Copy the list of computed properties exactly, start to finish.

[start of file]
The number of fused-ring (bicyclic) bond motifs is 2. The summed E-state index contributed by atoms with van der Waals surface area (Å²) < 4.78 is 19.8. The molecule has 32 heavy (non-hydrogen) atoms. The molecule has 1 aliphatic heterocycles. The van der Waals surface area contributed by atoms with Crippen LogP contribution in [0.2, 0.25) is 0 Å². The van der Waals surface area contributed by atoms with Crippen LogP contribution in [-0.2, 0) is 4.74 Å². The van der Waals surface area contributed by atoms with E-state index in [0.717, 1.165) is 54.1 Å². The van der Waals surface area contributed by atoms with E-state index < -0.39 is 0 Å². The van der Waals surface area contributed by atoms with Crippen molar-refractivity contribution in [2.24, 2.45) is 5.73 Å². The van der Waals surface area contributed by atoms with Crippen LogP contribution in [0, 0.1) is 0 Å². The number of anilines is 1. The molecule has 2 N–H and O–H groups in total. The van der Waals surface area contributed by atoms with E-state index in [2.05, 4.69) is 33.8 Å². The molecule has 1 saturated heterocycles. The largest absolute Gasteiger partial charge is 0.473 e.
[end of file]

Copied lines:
The number of fused-ring (bicyclic) bond motifs is 2. The summed E-state index contributed by atoms with van der Waals surface area (Å²) < 4.78 is 19.8. The molecule has 32 heavy (non-hydrogen) atoms. The molecule has 1 aliphatic heterocycles. The van der Waals surface area contributed by atoms with Crippen LogP contribution in [0.2, 0.25) is 0 Å². The van der Waals surface area contributed by atoms with Crippen LogP contribution in [-0.2, 0) is 4.74 Å². The van der Waals surface area contributed by atoms with E-state index in [0.717, 1.165) is 54.1 Å². The van der Waals surface area contributed by atoms with E-state index < -0.39 is 0 Å². The van der Waals surface area contributed by atoms with Crippen molar-refractivity contribution in [2.24, 2.45) is 5.73 Å². The van der Waals surface area contributed by atoms with Crippen LogP contribution in [0, 0.1) is 0 Å². The number of anilines is 1. The molecule has 2 N–H and O–H groups in total. The van der Waals surface area contributed by atoms with E-state index in [2.05, 4.69) is 33.8 Å². The molecule has 1 saturated heterocycles. The largest absolute Gasteiger partial charge is 0.473 e.